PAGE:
The statistics I have seen suggest that 10% of drugs are blockbusters, 10% make a little money, 10% break even and 70% lose money. Whether you want to accept those numbers or not, can we also agree that the overwhelming majority of new drugs never make it to market, or make it to market and make little or no money? With the fall out rate due to drugs not showing the promise thought possible it is not at all a stretch to ask for everyone to accept that most drugs never make it to market. Those drugs that never make it to market and the ones that do and lose money eat up financial resources for the pharmaceutical industry just the same as the ones that do make money.  This makes it all the more critical for the pharmaceutical industry to make as much as they can on the truly revolutionary blockbuster drugs they develop.

Can we also all agree that pharmaceutical research and development is extremely speculative in nature? Just look at how many drugs fall out in Phase 1 trials, how many fall out in Phase 2 trials and how many fall out in Phase 3 trials.  There are even drugs that make the market and then are removed for various reasons.  Also look at where pharmaceutical companies make their money; it is from a hand full of drugs usually. On top of that companies like Pfizer for years now have been in the news because they have and will continue to have important blockbuster drugs come off patent. They knew that years in advance and were researching and developing away and were not coming up with all that much that seemed exciting for a very long while. You simply can’t say we are going to invent a blockbuster pharmaceutical drug and do it on command. You need to do a lot of hard work, come up with some breakthroughs and then a little luck never hurts, and may in fact be required. This stuff is difficult science and then even more difficult application of the science so as to not harm those taking the drugs, something the FDA is extremely interested in.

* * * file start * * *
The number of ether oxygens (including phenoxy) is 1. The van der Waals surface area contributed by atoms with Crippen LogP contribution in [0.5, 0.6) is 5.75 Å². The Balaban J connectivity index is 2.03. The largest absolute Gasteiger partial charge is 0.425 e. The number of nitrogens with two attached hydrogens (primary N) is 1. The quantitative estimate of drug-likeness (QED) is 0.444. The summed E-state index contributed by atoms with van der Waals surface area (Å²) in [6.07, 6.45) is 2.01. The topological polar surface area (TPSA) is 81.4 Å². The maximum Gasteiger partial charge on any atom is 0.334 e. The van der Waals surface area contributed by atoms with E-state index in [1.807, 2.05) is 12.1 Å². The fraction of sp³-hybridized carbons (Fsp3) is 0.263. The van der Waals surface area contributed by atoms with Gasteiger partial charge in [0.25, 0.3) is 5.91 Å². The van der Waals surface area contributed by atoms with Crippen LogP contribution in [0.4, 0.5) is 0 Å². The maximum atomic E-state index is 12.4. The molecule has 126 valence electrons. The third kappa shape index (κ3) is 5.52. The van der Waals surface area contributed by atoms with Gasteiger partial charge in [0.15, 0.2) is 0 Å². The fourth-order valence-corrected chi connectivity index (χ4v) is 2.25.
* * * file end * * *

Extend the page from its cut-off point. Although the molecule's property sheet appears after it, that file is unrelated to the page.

Now I ask you whether those who seek to take down pharmaceutical patents so that the drugs can be made available for practically nothing are doing more good than harm? I suggest the clear answer that they are doing far more harm than good. Sure, it would be wonderful to have revolutionary drugs for practically nothing the minute they are approved for the market, but why would any pharmaceutical company ever again spend the many hundreds of millions of dollars to take a drug to market ever again? The answer is they simply wouldn’t. So if you prevent the pharmaceutical companies from making money then you are guaranteeing they will go out of business and if they are out of business it will be impossible for them to come up with further important blockbuster drugs. See, that logic wasn’t so hard to follow… was it?